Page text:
Epidemiology of Diabetic Retinopathy
Diabetes mellitus is a growing global epidemic that is expected to affect 642 million individuals by the year 2040, leading to an associated increased prevalence of diabetic retinopathy worldwide. One-third of the global population of individuals with diabetes mellitus is estimated to have diabetic retinopathy; of that group, one-third is likely to have vision-threatening diabetic retinopathy.
An important epidemiologic finding of the Wisconsin Epidemiologic Study of Diabetic Retinopathy (WESDR) was the direct association of an increased prevalence of diabetic retinopathy with longer duration of diabetes mellitus in patients with both type 1 and type 2 diabetes mellitus. In the WESDR cohort, after 20 years of diabetes mellitus, nearly 99% of patients with type 1 and 60% with type 2 disease demonstrated some degree of diabetic retinopathy. Proliferative diabetic retinopathy was found in 50% of type 1 patients who had 20 years’ duration of disease and in 25% of type 2 patients who had 25 years’ duration of disease. Furthermore, 3.6% of younger-onset patients (aged <30 years at diagnosis) and 1.6% of older-onset patients (aged 30 years or older at diagnosis) were found to have a visual acuity of 20/200 or worse. Such vision loss was attributable to diabetic retinopathy in 86% of the younger-onset patients and in 33% of the older-onset group.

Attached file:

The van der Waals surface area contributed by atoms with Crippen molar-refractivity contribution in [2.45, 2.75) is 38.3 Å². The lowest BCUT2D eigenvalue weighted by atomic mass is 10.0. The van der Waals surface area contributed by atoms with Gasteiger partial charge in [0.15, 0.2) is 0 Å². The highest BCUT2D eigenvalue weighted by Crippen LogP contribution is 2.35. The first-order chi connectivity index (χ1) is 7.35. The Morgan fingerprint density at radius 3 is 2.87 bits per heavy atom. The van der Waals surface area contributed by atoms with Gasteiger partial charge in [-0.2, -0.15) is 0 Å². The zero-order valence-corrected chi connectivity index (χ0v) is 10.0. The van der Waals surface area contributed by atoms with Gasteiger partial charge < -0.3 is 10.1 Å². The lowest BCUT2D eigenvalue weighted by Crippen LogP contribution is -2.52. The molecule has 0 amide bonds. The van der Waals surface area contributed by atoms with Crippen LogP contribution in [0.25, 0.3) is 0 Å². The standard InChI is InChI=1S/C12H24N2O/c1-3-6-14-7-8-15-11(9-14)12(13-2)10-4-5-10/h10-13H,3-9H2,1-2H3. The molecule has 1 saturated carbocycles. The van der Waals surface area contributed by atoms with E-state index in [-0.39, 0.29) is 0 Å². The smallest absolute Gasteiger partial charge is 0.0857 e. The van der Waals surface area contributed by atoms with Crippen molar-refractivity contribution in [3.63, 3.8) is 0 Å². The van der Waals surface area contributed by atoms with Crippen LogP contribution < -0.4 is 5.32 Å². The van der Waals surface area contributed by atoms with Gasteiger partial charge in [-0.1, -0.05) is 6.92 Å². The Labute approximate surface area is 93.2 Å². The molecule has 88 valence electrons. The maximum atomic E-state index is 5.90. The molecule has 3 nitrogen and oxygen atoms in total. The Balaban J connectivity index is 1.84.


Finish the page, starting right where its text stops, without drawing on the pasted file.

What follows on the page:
WESDR epidemiologic data were based largely on white populations of northern European descent and therefore are not entirely applicable to other racial groups. According to the United States Centers for Disease Control and Prevention, in 2011, the age-adjusted percentage of adults with diagnosed diabetes mellitus who reported visual impairment was 20.7% for black participants, 17.1% for white participants, and 15.6% for Hispanic participants. Recent studies have suggested that rates of diabetic retinopathy progression and vision loss are lower in the modern era due to improvements in systemic control and treatment advances.
Centers for Disease Control and Prevention. Diabetes Report Card 2017. Atlanta, GA: Centers for Disease Control and Prevention, US Dept of Health and Human Services; 2018. Available at https://www.cdc.gov/diabetes/pdfs/library/diabetesreportcard2017-508.pdf. Accessed December 18, 2019.
International Diabetes Federation website. Diabetes: Facts and figures. Available at https://www.idf.org/about-diabetes/what-is-diabetes. Accessed March 15, 2018.
Klein R, Lee KE, Knudtson MD, Gangnon RE, Klein BE. Changes in visual impairment prevalence by period of diagnosis of diabetes: the Wisconsin Epidemiologic Study of Diabetic Retinopathy. Ophthalmology. 2009;116(10):1937–1942.
Yau JW, Rogers SL, Kawasaki R, et al; Meta-Analysis for Eye Disease (META-EYE) Study Group. Global prevalence and major risk factors of diabetic retinopathy. Diabetes Care. 2012;35(3):556–564.
Excerpted from BCSC 2020-2021 series: Section 10 - Glaucoma. For more information and to purchase the entire series, please visit https://www.aao.org/bcsc.